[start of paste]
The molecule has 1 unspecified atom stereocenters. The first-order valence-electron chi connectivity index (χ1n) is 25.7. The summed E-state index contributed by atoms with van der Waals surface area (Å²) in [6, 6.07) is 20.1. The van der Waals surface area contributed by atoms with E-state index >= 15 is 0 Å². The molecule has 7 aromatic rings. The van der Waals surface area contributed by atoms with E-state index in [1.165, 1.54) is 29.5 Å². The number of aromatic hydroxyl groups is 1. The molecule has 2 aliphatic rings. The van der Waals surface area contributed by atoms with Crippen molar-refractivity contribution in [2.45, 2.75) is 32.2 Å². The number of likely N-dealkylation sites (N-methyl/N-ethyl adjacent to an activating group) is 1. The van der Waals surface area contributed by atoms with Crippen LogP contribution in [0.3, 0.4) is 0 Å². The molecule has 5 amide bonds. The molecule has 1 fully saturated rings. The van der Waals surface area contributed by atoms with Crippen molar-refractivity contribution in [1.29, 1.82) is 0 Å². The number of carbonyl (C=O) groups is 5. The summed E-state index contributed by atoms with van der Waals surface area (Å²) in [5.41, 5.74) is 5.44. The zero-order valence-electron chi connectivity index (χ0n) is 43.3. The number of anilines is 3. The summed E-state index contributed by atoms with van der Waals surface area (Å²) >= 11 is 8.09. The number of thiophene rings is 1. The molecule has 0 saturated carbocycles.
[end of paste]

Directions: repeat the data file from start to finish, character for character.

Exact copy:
The molecule has 1 unspecified atom stereocenters. The first-order valence-electron chi connectivity index (χ1n) is 25.7. The summed E-state index contributed by atoms with van der Waals surface area (Å²) in [6, 6.07) is 20.1. The van der Waals surface area contributed by atoms with E-state index >= 15 is 0 Å². The molecule has 7 aromatic rings. The van der Waals surface area contributed by atoms with E-state index in [1.165, 1.54) is 29.5 Å². The number of aromatic hydroxyl groups is 1. The molecule has 2 aliphatic rings. The van der Waals surface area contributed by atoms with Crippen molar-refractivity contribution in [2.45, 2.75) is 32.2 Å². The number of likely N-dealkylation sites (N-methyl/N-ethyl adjacent to an activating group) is 1. The van der Waals surface area contributed by atoms with Crippen LogP contribution in [0.3, 0.4) is 0 Å². The molecule has 5 amide bonds. The molecule has 1 fully saturated rings. The van der Waals surface area contributed by atoms with Crippen molar-refractivity contribution in [1.29, 1.82) is 0 Å². The number of carbonyl (C=O) groups is 5. The summed E-state index contributed by atoms with van der Waals surface area (Å²) in [5.41, 5.74) is 5.44. The zero-order valence-electron chi connectivity index (χ0n) is 43.3. The number of anilines is 3. The summed E-state index contributed by atoms with van der Waals surface area (Å²) >= 11 is 8.09. The number of thiophene rings is 1. The molecule has 0 saturated carbocycles.